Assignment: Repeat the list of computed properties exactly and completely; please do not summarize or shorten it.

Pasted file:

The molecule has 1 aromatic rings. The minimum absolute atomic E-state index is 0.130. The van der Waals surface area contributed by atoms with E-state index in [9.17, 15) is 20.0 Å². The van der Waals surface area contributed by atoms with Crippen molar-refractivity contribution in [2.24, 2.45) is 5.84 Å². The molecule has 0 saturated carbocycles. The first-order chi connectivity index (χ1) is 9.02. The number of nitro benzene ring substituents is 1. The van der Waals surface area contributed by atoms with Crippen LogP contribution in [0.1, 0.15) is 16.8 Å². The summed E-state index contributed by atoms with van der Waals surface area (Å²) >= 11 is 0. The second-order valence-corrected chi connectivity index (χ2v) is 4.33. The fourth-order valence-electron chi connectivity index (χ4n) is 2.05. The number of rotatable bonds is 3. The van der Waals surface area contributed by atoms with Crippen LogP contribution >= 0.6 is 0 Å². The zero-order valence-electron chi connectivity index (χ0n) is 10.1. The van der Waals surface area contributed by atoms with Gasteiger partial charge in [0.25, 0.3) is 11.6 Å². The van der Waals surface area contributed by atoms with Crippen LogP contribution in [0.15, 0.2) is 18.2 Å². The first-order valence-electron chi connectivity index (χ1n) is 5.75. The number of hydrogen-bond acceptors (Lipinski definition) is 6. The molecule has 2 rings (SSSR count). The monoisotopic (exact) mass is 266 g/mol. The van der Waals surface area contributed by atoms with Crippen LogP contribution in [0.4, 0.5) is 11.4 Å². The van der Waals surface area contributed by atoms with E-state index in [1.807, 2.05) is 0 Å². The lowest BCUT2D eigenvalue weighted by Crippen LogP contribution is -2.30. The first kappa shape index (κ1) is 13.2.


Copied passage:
The molecule has 1 aromatic rings. The minimum absolute atomic E-state index is 0.130. The van der Waals surface area contributed by atoms with E-state index in [9.17, 15) is 20.0 Å². The van der Waals surface area contributed by atoms with Crippen molar-refractivity contribution in [2.24, 2.45) is 5.84 Å². The molecule has 0 saturated carbocycles. The first-order chi connectivity index (χ1) is 9.02. The number of nitro benzene ring substituents is 1. The van der Waals surface area contributed by atoms with Crippen LogP contribution in [0.1, 0.15) is 16.8 Å². The summed E-state index contributed by atoms with van der Waals surface area (Å²) >= 11 is 0. The second-order valence-corrected chi connectivity index (χ2v) is 4.33. The fourth-order valence-electron chi connectivity index (χ4n) is 2.05. The number of rotatable bonds is 3. The van der Waals surface area contributed by atoms with Crippen LogP contribution >= 0.6 is 0 Å². The zero-order valence-electron chi connectivity index (χ0n) is 10.1. The van der Waals surface area contributed by atoms with Gasteiger partial charge in [0.25, 0.3) is 11.6 Å². The van der Waals surface area contributed by atoms with Crippen LogP contribution in [0.15, 0.2) is 18.2 Å². The first-order valence-electron chi connectivity index (χ1n) is 5.75. The number of hydrogen-bond acceptors (Lipinski definition) is 6. The molecule has 2 rings (SSSR count). The monoisotopic (exact) mass is 266 g/mol. The van der Waals surface area contributed by atoms with Crippen LogP contribution in [0.4, 0.5) is 11.4 Å². The van der Waals surface area contributed by atoms with E-state index in [1.807, 2.05) is 0 Å². The lowest BCUT2D eigenvalue weighted by Crippen LogP contribution is -2.30. The first kappa shape index (κ1) is 13.2.